Dumbo (1941)

dumbo poster 1941 movie walt disney
9.0 Overall Score
Story: 9/10
Acting: 9/10
Visuals: 10/10

Classic Disney, short, sweet, to the point

Some weird race issues involving the workers and crows

 
Movie Info

Movie Name: Dumbo

Studio: Walt Disney Productions

Genre(s): Animated/Musical/Family

Release Date(s): October 23, 1941

MPAA Rating: G

dumbo delivered ears walt disney

So…let’s all point a the kid’s differences and laugh

Jumbo Jr. is a laughingstock. His big ears have gotten him the nickname of Dumbo. When his mother is jailed defending him from children, Dumbo finds himself virtually orphaned. Befriended by Timothy Q. Mouse, Dumbo and Timothy set out to free Dumbo’s mother and find if his unique ears have a purpose.

Directed by Ben Sharpsteen, Dumbo was Walt Disney’s fourth animated feature film and was planned to offset some of the profit loss of Fantasia. It is very short the short film is based on the story by Helen Aberson. The film faced problems during production with a strike but the film received praise and a strong box office return.  The film garnered an Oscar for Best Score with a nomination for Best Original Song (“Baby Mine”).

dumbo baby mine mother

Heart-wrenching

Dumbo does a lot of things right. It is short and to the point with not many dead points to bore children. The animation is bright and clever, and in spite of the short running time, Disney does a great job making the characters likable (or despicable) in an instant. Be it the big eared kids mocking Dumbo, the blowhard ringmaster, the clowns that have no care for Dumbo’s safety, or the witch-y elephants who turn on Dumbo, all the characters seem extremely fleshed out for the short screen time they actually have.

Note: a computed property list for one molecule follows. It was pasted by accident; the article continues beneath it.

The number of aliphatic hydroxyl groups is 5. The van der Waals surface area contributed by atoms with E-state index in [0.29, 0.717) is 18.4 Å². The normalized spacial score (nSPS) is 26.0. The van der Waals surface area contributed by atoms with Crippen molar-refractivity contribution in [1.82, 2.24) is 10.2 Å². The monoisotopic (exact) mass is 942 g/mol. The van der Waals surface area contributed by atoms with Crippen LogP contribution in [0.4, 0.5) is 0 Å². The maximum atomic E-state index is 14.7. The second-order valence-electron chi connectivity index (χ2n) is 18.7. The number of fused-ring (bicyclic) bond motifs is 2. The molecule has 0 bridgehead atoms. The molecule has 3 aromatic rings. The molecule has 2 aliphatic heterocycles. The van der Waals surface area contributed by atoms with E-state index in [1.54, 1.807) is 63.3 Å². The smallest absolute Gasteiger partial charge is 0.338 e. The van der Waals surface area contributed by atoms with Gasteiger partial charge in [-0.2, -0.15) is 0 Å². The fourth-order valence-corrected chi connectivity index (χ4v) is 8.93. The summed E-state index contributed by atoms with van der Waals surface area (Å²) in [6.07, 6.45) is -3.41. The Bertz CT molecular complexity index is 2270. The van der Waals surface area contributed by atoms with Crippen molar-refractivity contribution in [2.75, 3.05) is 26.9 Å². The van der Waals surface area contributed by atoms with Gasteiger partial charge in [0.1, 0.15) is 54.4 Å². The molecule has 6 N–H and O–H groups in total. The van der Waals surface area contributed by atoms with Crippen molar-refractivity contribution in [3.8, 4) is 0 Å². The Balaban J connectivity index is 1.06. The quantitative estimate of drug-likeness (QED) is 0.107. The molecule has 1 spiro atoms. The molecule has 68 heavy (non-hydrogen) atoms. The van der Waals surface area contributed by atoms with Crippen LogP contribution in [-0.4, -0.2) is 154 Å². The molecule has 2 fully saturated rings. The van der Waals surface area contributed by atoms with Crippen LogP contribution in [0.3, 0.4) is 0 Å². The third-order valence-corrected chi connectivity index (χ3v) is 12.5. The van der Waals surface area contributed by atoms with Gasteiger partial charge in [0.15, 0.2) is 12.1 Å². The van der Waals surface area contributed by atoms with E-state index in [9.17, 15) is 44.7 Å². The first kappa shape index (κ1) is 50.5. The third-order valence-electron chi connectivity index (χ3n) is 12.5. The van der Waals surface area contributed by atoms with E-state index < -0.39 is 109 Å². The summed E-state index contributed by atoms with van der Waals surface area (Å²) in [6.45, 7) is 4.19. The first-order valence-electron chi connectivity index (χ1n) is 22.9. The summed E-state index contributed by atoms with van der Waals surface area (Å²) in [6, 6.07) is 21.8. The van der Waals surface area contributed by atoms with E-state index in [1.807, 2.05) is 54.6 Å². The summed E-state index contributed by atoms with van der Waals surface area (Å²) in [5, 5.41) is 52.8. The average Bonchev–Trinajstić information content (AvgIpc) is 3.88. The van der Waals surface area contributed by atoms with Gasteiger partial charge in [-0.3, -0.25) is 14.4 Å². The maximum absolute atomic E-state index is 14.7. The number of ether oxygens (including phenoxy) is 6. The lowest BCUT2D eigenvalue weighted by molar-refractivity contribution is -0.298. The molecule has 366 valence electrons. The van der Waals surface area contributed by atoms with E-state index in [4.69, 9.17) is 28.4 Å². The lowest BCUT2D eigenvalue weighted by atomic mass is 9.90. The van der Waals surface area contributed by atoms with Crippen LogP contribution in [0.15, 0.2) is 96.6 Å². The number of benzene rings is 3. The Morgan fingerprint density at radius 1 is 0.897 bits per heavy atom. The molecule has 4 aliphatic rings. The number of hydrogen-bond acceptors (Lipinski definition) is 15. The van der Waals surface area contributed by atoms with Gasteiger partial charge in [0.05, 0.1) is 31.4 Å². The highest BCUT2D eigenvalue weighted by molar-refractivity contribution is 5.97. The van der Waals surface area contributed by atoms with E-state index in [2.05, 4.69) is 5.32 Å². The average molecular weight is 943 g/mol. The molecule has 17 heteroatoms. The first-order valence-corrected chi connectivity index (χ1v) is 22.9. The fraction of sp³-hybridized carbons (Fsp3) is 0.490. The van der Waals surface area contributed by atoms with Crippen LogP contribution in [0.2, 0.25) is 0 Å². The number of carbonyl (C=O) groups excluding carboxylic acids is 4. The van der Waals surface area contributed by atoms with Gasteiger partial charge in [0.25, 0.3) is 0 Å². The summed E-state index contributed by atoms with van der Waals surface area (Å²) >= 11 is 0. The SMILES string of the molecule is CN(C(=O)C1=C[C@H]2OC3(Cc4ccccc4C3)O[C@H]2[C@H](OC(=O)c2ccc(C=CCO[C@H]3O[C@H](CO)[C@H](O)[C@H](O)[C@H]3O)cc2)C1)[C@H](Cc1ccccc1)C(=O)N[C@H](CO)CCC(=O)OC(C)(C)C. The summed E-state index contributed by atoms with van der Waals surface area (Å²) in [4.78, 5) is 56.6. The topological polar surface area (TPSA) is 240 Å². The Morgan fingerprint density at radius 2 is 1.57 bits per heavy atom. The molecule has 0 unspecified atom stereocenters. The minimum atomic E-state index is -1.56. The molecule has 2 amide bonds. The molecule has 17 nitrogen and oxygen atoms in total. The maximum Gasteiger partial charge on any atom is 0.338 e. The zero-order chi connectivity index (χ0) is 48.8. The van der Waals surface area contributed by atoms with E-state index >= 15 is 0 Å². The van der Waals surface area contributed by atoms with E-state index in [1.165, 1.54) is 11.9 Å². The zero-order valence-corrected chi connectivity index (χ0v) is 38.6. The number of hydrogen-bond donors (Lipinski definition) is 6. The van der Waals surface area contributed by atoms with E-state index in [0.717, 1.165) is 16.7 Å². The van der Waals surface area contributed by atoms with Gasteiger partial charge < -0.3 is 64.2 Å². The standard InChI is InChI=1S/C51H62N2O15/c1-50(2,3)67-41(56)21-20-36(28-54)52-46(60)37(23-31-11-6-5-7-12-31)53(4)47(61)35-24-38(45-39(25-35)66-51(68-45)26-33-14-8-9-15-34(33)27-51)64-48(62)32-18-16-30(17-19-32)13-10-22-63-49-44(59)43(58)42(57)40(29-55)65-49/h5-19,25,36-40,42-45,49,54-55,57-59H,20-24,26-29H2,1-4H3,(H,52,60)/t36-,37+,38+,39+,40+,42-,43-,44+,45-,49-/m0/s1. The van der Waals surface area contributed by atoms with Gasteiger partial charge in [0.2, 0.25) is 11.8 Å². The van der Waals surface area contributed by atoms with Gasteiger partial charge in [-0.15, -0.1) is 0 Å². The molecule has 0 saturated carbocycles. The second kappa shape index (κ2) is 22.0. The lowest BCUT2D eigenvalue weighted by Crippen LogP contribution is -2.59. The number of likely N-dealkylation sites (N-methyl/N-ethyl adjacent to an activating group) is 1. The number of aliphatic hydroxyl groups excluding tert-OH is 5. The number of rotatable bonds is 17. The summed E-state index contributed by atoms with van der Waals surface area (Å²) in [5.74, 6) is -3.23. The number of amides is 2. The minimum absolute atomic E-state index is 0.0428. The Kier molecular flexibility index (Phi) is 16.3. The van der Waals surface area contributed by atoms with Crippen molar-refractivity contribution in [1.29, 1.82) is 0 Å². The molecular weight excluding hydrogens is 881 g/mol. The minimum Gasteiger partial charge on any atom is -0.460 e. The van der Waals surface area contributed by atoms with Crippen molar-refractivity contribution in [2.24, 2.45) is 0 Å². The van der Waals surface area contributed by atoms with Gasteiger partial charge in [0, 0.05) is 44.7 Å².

With “Baby Mine” and “Pink Elephants on Parade” (as back to back songs), Dumbo has some of the best Disney songs. It is a very emotional scene as Dumbo goes to visit his mother in her pen and manage to reach trunks in “Baby Mine”. The image is smartly juxtaposed with the other mothers with their children and the soft short song and imagery really capture the moment. This is followed by the nightmarish (but cleverly animated) “Pink Elephants on Parade” (which features an accidentally drunk Dumbo and Timothy…something that probably couldn’t be done now). The imagery of all the elephants could even be compared to aspects of Salvador Dali just in the sheer bizarre appearance and transformations.

Nope…nothing terrifying here

Dumbo also is slightly frustrating. Disney has refused to release the live action/animated movie Song of the South due to race issues, but Dumbo is pretty racist itself. The workers putting together the tents and the crows all seem like bad stereotypes of the time…if these images are acceptable, why aren’t the images presented in Song of the South?  It is this aspect of Disney which I find a bit troublesome…some racism in their films is acknowledged but other is not because it is profitable.

Dumbo is a classic and rightly so. It was one of the first Disney movies to be shown on television and also released on video. The movie is short, sweet, and to the point and doesn’t spend a lot of time with unnecessary hi-jinx that seem to dominate other Disney features (especially the modern ones). It is just a nice mother-son story about acceptance, tolerance, and that being different can sometimes be a blessing in disguise.  As with many of Disney’s old features, try to check them out on Blu-Ray…It can be like watching a new movie with a very clean crisp images.  Disney followed Dumbo with Bambi in 1942.

Author: JPRoscoe View all posts by

Follow me on Twitter @JPRoscoe76! Loves all things pop-culture especially if it has a bit of a counter-culture twist. Plays video games (basically from the start when a neighbor brought home an Atari 2600), comic loving (for almost 30 years), and a true critic of movies. Enjoys the art house but also isn’t afraid to let in one or two popular movies at the same time.

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